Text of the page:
When you’re 54 and preparing to embody the mother of God in a Broadway play that’s being rewritten a week before previews, you take sniffles seriously.
It's cute because they're married.
It’s never boring; it’s never shocking; you are likely to leave entirely entertained and satisfied.
Too hilarious, and oddly loving, to shut down.
"The structure enforces a cruel balance of joy and despair; someone is always high, someone hurting ... "
"Ephron was damned lucky; few writers write their best work last and manage to go out with a bang."
At 88, the consummate Broadway broad is giving up her apartment and moving home to Michigan.
He went to the first night of previews.
Which is precisely the point.
Next month, Hanks makes his debut in Nora Ephron's final play.
But security concerns got in the way.
"How much can even a Texan want a truck?"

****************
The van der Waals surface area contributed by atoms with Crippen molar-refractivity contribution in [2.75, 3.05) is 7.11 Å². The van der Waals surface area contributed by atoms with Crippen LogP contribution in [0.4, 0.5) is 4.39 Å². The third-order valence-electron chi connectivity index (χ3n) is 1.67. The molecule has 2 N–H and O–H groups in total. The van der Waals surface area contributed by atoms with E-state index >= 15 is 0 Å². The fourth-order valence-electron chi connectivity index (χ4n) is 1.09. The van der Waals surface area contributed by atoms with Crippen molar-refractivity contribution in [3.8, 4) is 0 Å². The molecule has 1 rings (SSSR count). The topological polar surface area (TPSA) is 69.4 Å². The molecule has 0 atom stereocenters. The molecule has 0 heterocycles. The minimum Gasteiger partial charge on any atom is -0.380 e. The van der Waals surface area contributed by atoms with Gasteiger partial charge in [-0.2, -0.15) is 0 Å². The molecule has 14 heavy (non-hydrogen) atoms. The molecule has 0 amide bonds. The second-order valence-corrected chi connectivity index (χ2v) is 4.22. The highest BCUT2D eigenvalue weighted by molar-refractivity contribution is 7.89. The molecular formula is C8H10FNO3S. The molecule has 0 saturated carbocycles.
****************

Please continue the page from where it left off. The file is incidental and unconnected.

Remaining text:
A strange musical from another planet.
How does one turn an untheatrical novel into a compelling play?
The actress and playwright, together again.
For a rock version of Much Ado About Nothing.
Shameless crowd-pleasing, mostly in a good way.
Annie Baker finds truth; Craig Lucas, not so much.
In Neil LaBute's Reasons to Be Happy.
"I was willing to do practically anything for a laugh."
Instead of a Grand Guignol, it’s a diorama.
Little Dorothy Gale didn't take just one trip to Oz, so why should we?
Of the one-woman show's star, Holland Taylor: "The physical and spiritual illusion is so masterful that when a huge portrait of the real Richards appears at one point, it feels like a wasted effort."
"It's actually becoming a thing!"
In which Shia calls Alec chief. Alec does not like this.